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Its massive courses, circling as they rise,
Swell from the waves to mingle with the skies :
There every quarry lends its marble spoil,
And clustering ages blend their common toil:
The Greek, the Roman, reared its ancient walls ;
The silent Arab arched its mystic halls.
In that fair niche by countless billows laved
Trace the deep line that Sydenham engraved,
On yon broad front that breasts the changing swell,
Mark where the ponderous sledge of Hunter fell.
By that square buttress, look where Velpeau stands,
The stone yet warm from his uplifted hands."
There where the western sun pours down his rays,
And gilds the efforts of more recent days,
Mark that proud column-our eyes its splendor dims-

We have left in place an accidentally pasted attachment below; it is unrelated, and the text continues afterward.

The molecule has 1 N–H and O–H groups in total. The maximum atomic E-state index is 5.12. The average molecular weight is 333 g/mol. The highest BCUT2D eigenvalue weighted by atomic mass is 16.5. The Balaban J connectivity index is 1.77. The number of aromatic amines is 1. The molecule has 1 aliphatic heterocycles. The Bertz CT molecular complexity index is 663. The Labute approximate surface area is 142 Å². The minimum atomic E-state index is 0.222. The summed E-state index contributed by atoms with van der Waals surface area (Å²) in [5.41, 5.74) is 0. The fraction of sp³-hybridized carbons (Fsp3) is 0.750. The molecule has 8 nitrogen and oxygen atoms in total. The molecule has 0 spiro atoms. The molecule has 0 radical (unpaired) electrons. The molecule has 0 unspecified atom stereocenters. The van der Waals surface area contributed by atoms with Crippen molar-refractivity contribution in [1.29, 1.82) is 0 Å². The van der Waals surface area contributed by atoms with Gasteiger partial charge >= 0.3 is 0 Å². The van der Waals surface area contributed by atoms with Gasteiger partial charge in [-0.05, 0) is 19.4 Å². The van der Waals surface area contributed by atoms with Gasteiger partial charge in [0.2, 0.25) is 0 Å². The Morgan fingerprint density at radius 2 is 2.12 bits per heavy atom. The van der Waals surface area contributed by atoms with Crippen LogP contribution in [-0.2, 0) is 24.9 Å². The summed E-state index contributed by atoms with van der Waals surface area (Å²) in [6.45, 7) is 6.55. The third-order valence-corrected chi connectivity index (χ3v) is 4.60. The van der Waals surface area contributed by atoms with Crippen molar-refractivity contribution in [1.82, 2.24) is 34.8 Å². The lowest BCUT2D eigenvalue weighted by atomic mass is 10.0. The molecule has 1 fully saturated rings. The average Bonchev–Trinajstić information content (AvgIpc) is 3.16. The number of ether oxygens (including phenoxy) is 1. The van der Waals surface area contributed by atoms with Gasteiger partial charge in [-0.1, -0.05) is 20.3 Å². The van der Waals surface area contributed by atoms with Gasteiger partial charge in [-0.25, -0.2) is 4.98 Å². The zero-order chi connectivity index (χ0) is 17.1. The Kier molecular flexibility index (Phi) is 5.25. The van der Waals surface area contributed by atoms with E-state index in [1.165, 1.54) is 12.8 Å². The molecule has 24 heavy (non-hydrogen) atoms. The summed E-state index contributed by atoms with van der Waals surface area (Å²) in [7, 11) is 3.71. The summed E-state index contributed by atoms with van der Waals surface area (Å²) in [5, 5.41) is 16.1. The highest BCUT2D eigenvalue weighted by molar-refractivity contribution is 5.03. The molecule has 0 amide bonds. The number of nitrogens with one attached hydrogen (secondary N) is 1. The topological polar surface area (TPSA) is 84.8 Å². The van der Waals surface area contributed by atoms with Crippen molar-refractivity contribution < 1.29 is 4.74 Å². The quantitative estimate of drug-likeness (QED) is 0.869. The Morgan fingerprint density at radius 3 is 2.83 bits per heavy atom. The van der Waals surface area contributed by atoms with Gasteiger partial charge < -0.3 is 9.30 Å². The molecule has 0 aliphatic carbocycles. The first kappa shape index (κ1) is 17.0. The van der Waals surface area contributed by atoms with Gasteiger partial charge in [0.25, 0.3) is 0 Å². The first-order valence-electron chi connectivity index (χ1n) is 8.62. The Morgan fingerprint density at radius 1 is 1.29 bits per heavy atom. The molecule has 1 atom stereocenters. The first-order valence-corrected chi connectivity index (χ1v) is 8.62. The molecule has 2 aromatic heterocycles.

Quarried by Rush, and reared by Sayre and Sims.
"And say, 0 Science, shall thy life-blood freeze
When fluttering folly flaps on walls like these ?
No! they will stand through all revolving time
Firm, imperishable, and sublime."



By M. O'HARA, M.D.,


Os March 1, 1880, I was called to see Miss M., a robust white person, twenty-two years of age. She had been complaining since February 22d of general and local pains which she called neuralgia, but now her complaint was especially of ædematous swelling about the eyes and face and atrocious pains in the head; the pain was constant and tensile, but with exacerbations of severity. The pains and swelling were most marked in the face, temporal and frontal regions, and more manifest on the right side. The pains in the temporal region seemed to alternate in severity with the changing appearance of venous distension in the forehead, nose, eyes, temples, and the whole orbital region. There was internal strabismus of the right eye; the pupils were normal; the eyes were protruiled, the right eye more than the left; there was ecchymosis of both conjunctive.